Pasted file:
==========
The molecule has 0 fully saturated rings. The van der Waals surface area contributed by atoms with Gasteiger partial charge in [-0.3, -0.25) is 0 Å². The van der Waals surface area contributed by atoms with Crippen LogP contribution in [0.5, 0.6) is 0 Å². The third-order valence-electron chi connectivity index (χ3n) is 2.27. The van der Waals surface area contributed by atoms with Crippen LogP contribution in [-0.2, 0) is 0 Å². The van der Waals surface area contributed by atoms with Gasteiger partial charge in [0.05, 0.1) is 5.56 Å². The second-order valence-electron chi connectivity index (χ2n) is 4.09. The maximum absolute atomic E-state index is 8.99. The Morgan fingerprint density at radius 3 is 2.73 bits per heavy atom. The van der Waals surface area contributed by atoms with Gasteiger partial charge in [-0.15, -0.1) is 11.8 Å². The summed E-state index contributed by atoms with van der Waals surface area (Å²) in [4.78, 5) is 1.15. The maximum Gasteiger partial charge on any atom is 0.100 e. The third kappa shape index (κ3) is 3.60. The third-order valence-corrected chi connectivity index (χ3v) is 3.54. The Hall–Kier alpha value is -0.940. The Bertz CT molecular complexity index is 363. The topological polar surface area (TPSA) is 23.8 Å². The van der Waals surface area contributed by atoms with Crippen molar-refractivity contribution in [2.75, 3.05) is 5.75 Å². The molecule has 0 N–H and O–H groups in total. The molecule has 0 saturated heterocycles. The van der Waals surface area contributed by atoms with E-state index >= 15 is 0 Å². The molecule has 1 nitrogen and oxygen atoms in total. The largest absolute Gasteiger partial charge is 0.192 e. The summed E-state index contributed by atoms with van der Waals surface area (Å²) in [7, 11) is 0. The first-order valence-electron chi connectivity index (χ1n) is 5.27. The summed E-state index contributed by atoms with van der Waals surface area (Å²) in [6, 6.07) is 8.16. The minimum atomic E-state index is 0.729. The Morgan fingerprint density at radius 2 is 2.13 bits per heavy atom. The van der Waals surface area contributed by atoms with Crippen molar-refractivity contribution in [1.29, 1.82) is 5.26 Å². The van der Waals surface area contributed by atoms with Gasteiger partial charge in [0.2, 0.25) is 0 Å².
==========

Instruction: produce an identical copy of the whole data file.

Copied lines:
The molecule has 0 fully saturated rings. The van der Waals surface area contributed by atoms with Gasteiger partial charge in [-0.3, -0.25) is 0 Å². The van der Waals surface area contributed by atoms with Crippen LogP contribution in [0.5, 0.6) is 0 Å². The third-order valence-electron chi connectivity index (χ3n) is 2.27. The van der Waals surface area contributed by atoms with Crippen LogP contribution in [-0.2, 0) is 0 Å². The van der Waals surface area contributed by atoms with Gasteiger partial charge in [0.05, 0.1) is 5.56 Å². The second-order valence-electron chi connectivity index (χ2n) is 4.09. The maximum absolute atomic E-state index is 8.99. The Morgan fingerprint density at radius 3 is 2.73 bits per heavy atom. The van der Waals surface area contributed by atoms with Gasteiger partial charge in [-0.15, -0.1) is 11.8 Å². The summed E-state index contributed by atoms with van der Waals surface area (Å²) in [4.78, 5) is 1.15. The maximum Gasteiger partial charge on any atom is 0.100 e. The third kappa shape index (κ3) is 3.60. The third-order valence-corrected chi connectivity index (χ3v) is 3.54. The Hall–Kier alpha value is -0.940. The Bertz CT molecular complexity index is 363. The topological polar surface area (TPSA) is 23.8 Å². The van der Waals surface area contributed by atoms with Crippen molar-refractivity contribution in [2.75, 3.05) is 5.75 Å². The molecule has 0 N–H and O–H groups in total. The molecule has 0 saturated heterocycles. The van der Waals surface area contributed by atoms with E-state index >= 15 is 0 Å². The molecule has 1 nitrogen and oxygen atoms in total. The largest absolute Gasteiger partial charge is 0.192 e. The summed E-state index contributed by atoms with van der Waals surface area (Å²) in [7, 11) is 0. The first-order valence-electron chi connectivity index (χ1n) is 5.27. The summed E-state index contributed by atoms with van der Waals surface area (Å²) in [6, 6.07) is 8.16. The minimum atomic E-state index is 0.729. The Morgan fingerprint density at radius 2 is 2.13 bits per heavy atom. The van der Waals surface area contributed by atoms with Crippen molar-refractivity contribution in [1.29, 1.82) is 5.26 Å². The van der Waals surface area contributed by atoms with Gasteiger partial charge in [0.2, 0.25) is 0 Å².